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How Financially Literate Are You With Investing?

How Financially Literate Are You Compared to the Average American?

Are You Financially Literate?

If you’ve ever paid attention to any report on financial literacy from around the world, you’ll likely know that the results aren’t exactly awe-inspiring.

For example, according to one global survey, only about 33% of adults are financially literate.

Americans tend to fare better on average, but not as much as you might imagine. In fact, as we showed in our infographic on the Financial Literacy Problem, one ongoing survey actually sees average U.S. performance slowly dropping over time.

It raises the question: what do people actually know about money, investing, and wealth?

Investment Literacy

A recent poll by Lexington Law aimed to get a sense of U.S. financial literacy, with a focus on basic investment knowledge on stocks, bonds, and building a safe portfolio.

Specifically, it asked 4,000 Americans four different multiple choice questions:

  1. What is the safest investment type?
  2. What happens to bond prices when interest rates rise?
  3. What is a bull market?
  4. What happens to your stock if a company goes bankrupt?

If you think you know the answers to even two of these questions, you are off to a good start!

The survey ultimately found that the average score on this test was 48.8% – meaning that Americans get slightly fewer than two questions correct on average.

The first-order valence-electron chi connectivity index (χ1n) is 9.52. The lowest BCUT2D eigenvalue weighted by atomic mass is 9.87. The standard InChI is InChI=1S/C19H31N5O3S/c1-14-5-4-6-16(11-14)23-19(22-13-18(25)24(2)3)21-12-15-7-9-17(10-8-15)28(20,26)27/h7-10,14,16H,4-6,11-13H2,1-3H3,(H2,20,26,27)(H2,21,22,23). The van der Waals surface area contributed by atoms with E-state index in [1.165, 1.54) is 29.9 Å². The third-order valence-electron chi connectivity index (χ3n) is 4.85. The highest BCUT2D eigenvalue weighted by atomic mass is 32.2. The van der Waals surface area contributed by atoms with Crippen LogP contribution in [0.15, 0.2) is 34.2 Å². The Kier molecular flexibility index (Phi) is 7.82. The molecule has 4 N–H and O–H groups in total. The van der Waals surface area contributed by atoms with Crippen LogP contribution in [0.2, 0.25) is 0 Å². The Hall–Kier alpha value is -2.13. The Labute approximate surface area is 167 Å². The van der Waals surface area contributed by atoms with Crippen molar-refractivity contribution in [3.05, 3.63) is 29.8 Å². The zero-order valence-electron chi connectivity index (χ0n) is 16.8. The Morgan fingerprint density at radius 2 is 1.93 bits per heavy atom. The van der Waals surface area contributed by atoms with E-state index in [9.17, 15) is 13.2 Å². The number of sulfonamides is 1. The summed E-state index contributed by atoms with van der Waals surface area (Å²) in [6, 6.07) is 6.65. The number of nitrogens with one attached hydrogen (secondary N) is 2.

Cheat Sheet

Question #1: Safest Investment
Based on the options provided on the multiple choice, the correct answer was Treasury Bonds. Roughly 53% of Americans would get this right, if asked.

Question #2: Bond Prices
Only 25% of respondents said that bond prices would decrease if interest rates rise, which is the correct answer. To be fair, this relationship is somewhat counterintuitive.

Question #3: Bull Market
With the current bull market becoming the longest in history this month, this terminology has been all over the news. That said, just 53% of respondents understood a bull market to be a period in which stock prices are expected to rise.

Question #4: Bankruptcy
If you own a stock and the company goes bankrupt, what happens? Interestingly, people fared best on this question, with 64% realizing that the stock becomes “virtually worthless”. It’s worth noting, however, that a 64% success rate is still the grading equivalent of a “D”.

How did you do on this test – are you financially literate about investments? Where did you go wrong?

If you need to brush up on investing knowledge, don’t forget to visit our Wealth 101 project that features easy-to-use infographics about personal finance topics.

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